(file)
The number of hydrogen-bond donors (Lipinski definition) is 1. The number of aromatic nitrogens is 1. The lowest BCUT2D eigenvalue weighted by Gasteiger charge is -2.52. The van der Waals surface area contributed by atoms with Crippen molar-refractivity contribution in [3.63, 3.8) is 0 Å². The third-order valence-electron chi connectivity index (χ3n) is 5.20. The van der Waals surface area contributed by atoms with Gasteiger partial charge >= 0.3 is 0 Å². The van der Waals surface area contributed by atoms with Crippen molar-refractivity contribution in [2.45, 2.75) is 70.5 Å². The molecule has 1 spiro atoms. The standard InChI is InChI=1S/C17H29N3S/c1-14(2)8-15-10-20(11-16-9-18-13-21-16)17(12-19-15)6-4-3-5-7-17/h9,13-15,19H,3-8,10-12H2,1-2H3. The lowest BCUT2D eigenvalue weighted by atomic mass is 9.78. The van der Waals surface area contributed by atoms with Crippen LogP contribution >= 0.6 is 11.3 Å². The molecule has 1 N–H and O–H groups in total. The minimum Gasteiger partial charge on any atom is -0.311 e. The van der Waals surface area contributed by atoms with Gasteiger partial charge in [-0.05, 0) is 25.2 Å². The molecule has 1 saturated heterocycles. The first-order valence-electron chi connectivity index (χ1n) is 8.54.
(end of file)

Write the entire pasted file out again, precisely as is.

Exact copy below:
The number of hydrogen-bond donors (Lipinski definition) is 1. The number of aromatic nitrogens is 1. The lowest BCUT2D eigenvalue weighted by Gasteiger charge is -2.52. The van der Waals surface area contributed by atoms with Crippen molar-refractivity contribution in [3.63, 3.8) is 0 Å². The third-order valence-electron chi connectivity index (χ3n) is 5.20. The van der Waals surface area contributed by atoms with Gasteiger partial charge >= 0.3 is 0 Å². The van der Waals surface area contributed by atoms with Crippen molar-refractivity contribution in [2.45, 2.75) is 70.5 Å². The molecule has 1 spiro atoms. The standard InChI is InChI=1S/C17H29N3S/c1-14(2)8-15-10-20(11-16-9-18-13-21-16)17(12-19-15)6-4-3-5-7-17/h9,13-15,19H,3-8,10-12H2,1-2H3. The lowest BCUT2D eigenvalue weighted by atomic mass is 9.78. The van der Waals surface area contributed by atoms with Crippen LogP contribution >= 0.6 is 11.3 Å². The molecule has 1 N–H and O–H groups in total. The minimum Gasteiger partial charge on any atom is -0.311 e. The van der Waals surface area contributed by atoms with Gasteiger partial charge in [-0.05, 0) is 25.2 Å². The molecule has 1 saturated heterocycles. The first-order valence-electron chi connectivity index (χ1n) is 8.54.